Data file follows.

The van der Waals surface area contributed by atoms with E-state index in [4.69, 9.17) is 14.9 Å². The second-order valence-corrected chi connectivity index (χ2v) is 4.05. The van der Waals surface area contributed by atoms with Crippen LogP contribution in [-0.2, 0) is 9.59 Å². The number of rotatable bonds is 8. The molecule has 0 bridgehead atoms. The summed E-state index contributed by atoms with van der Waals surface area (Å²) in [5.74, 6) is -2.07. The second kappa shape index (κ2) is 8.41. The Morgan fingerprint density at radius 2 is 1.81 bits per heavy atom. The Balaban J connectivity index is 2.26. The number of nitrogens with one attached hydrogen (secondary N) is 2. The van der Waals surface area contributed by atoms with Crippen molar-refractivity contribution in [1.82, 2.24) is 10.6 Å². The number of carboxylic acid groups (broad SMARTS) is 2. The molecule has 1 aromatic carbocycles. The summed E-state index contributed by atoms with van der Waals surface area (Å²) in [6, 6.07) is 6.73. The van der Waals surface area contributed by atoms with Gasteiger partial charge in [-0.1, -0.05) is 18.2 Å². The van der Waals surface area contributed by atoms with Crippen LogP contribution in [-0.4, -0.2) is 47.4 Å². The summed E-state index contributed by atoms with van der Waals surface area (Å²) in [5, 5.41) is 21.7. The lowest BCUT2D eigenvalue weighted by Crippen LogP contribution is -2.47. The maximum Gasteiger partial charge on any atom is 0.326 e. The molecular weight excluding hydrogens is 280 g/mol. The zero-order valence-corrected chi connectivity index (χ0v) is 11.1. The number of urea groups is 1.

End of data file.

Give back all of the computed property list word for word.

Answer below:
The van der Waals surface area contributed by atoms with E-state index in [4.69, 9.17) is 14.9 Å². The second-order valence-corrected chi connectivity index (χ2v) is 4.05. The van der Waals surface area contributed by atoms with Crippen LogP contribution in [-0.2, 0) is 9.59 Å². The number of rotatable bonds is 8. The molecule has 0 bridgehead atoms. The summed E-state index contributed by atoms with van der Waals surface area (Å²) in [5.74, 6) is -2.07. The second kappa shape index (κ2) is 8.41. The Morgan fingerprint density at radius 2 is 1.81 bits per heavy atom. The Balaban J connectivity index is 2.26. The number of nitrogens with one attached hydrogen (secondary N) is 2. The van der Waals surface area contributed by atoms with Crippen molar-refractivity contribution in [1.82, 2.24) is 10.6 Å². The number of carboxylic acid groups (broad SMARTS) is 2. The molecule has 1 aromatic carbocycles. The summed E-state index contributed by atoms with van der Waals surface area (Å²) in [6, 6.07) is 6.73. The van der Waals surface area contributed by atoms with Gasteiger partial charge in [-0.1, -0.05) is 18.2 Å². The van der Waals surface area contributed by atoms with Crippen LogP contribution in [-0.4, -0.2) is 47.4 Å². The summed E-state index contributed by atoms with van der Waals surface area (Å²) in [5, 5.41) is 21.7. The lowest BCUT2D eigenvalue weighted by Crippen LogP contribution is -2.47. The maximum Gasteiger partial charge on any atom is 0.326 e. The molecular weight excluding hydrogens is 280 g/mol. The zero-order valence-corrected chi connectivity index (χ0v) is 11.1. The number of urea groups is 1.